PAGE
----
Tiger team

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A Tiger Team is a term used for a team of specialists formed to work on specific goals.[1]

Term[edit]

A 1964 paper entitled Program Management in Design and Development used the term tiger teams and defined it as "a team of undomesticated and uninhibited technical specialists, selected for their experience, energy, and imagination, and assigned to track down relentlessly every possible source of failure in a spacecraft subsystem".[2] The paper consists of anecdotes and answers to questions from a panel on improving issues in program management concerning testing and quality assurance in aerospace vehicle development and production.[3] One of the authors was Walter C. Williams, an engineer at the Manned Spacecraft Center and part of the Edwards Air Force Base National Advisory Committee for Aeronautics. Williams suggests that tiger teams are an effective and useful method for advancing the reliability of systems and subsystems in the context of actual flight environments.

Examples[edit]

  • A tiger team was crucial to the Apollo 13 lunar landing mission in 1970. During the mission, part of the Apollo 13 Service Module malfunctioned and exploded.[4] A team of specialists was formed to fix the issue and bring the astronauts back to earth safely, led by NASA Flight and Mission Operations Director Gene Kranz.[5] Kranz and the members of his "White Team", later designated the "Tiger Team", received the Presidential Medal of Freedom for their efforts in the Apollo 13 mission.
  • In security work, a tiger team is a group that tests an organization's ability to protect its assets by attempting to defeat its physical or information security. In this context, the tiger team is often a permanent team as security is typically an ongoing priority.[6] For example, one implementation of an information security tiger team approach divides the team into two co-operating groups: one for vulnerability research, which finds and researches the technical aspects of a vulnerability, and one for vulnerability management, which manages communication and feedback between the team and the organization, as well as ensuring each discovered vulnerability is tracked throughout its life-cycle and ultimately resolved.[6]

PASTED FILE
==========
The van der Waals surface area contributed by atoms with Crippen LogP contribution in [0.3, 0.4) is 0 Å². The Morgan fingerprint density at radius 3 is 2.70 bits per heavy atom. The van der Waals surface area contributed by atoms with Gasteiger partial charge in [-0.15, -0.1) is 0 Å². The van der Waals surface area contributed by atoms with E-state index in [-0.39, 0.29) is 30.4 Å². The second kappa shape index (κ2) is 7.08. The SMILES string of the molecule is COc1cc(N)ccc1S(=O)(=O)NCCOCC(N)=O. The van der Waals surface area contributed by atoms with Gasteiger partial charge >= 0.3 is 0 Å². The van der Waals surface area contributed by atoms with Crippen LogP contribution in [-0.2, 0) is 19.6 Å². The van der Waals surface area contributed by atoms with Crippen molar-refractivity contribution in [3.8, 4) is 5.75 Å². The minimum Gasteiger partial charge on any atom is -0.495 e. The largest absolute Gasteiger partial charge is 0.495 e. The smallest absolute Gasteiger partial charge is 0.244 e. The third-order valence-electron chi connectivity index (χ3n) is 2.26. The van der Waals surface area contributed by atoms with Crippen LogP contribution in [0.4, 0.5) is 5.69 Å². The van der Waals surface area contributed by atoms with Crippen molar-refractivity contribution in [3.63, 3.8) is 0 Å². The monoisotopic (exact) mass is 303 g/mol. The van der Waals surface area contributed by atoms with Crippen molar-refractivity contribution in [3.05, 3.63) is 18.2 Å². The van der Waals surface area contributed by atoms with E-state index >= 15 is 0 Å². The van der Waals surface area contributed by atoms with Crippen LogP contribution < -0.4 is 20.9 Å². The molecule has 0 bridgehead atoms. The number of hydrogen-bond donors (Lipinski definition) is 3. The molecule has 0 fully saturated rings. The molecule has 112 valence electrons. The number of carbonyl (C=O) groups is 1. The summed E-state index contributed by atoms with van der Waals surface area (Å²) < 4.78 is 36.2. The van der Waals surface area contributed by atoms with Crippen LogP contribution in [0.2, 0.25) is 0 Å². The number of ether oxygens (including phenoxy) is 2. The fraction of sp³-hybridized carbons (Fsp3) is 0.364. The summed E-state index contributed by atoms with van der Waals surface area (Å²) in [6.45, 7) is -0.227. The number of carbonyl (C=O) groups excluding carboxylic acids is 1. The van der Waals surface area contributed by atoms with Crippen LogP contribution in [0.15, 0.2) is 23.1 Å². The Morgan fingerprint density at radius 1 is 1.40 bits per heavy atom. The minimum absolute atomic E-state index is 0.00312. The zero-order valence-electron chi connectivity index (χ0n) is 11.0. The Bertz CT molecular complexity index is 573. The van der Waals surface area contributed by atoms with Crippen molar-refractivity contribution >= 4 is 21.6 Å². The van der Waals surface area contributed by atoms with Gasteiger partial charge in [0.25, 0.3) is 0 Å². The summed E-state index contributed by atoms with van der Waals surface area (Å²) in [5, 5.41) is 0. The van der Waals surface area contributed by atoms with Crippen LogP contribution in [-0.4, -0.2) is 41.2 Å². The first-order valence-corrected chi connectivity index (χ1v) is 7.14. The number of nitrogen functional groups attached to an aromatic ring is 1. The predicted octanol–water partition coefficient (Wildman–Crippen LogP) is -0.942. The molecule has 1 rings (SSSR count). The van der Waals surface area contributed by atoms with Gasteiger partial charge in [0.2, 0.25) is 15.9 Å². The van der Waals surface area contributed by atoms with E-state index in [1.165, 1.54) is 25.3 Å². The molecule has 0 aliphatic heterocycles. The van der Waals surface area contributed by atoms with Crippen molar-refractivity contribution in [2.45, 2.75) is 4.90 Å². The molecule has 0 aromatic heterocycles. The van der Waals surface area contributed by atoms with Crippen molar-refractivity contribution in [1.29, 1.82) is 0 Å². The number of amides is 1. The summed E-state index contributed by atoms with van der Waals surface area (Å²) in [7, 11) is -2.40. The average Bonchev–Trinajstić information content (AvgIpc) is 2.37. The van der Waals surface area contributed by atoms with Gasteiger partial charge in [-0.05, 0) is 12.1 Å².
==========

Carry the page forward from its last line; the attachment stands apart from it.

• An initiative involving tiger teams was implemented by the United States Department of Energy (DOE) under then-Secretary James D. Watkins. From 1989 through 1992 the DOE formed tiger teams to assess 35 DOE facilities for compliance with environment, safety, and health requirements. Beginning in October 1991 smaller tiger teams were formed to perform more detailed follow up assessments to focus on the most pressing issues.[7]
  • The NASA Engineering and Safety Center (NESC) puts together "tiger teams" of engineers and scientists from multiple NASA centers to assist solving complex problems when requested by a project or program.[8]

See also[edit]

References[edit]

  1. ^ Miller, Marilyn; Armon, Rick (June 6, 2016). "University of Akron announces new "Tiger Team" to address enrollment slide, finances, leadership issues". Akron Beacon Journal. Akron Beacon Journal/Ohio.com. Retrieved 18 October 2016.
  2. ^ J. R. Dempsey, W. A. Davis, A. S. Crossfield, and Walter C. Williams, "Program Management in Design and Development," in Third Annual Aerospace Reliability and Maintainability Conference, Society of Automotive Engineers, 1964, p. 7–8
  3. ^ "Login - SAE Mobilus". saemobilus.sae.org.
  4. ^ "Apollo 13 Accident". nssdc.gsfc.nasa.gov.
  5. ^ "Gene Kranz A Blast from The Past" (PDF). Retrieved August 29, 2017.
  6. ^ a b Laakso, Marko; Takanen, Ari; Röning, Juha (1999). "The vulnerability process: a tiger team approach to resolving vulnerability cases". Proc. 11th FIRST Conf. Computer Security Incident Handling and Response. Brisbane, Australia: CiteSeerX: 1–2, 6. Retrieved 28 September 2016.
  7. ^ Ziemer, P. L. (1992-01-01). "The Department of Energy Tiger Teams; analysis of findings and plans for the future".
  8. ^ "Benefits of a One NASA Organization in Solving Program and Project Technical Issues". Lessons Learned. NASA. 2004-05-07. Archived from the original on 6 March 2016. Retrieved 6 November 2015.

External links[edit]

This article is based on material taken from the Free On-line Dictionary of Computing prior to 1 November 2008 and incorporated under the "relicensing" terms of the GFDL, version 1.3 or later.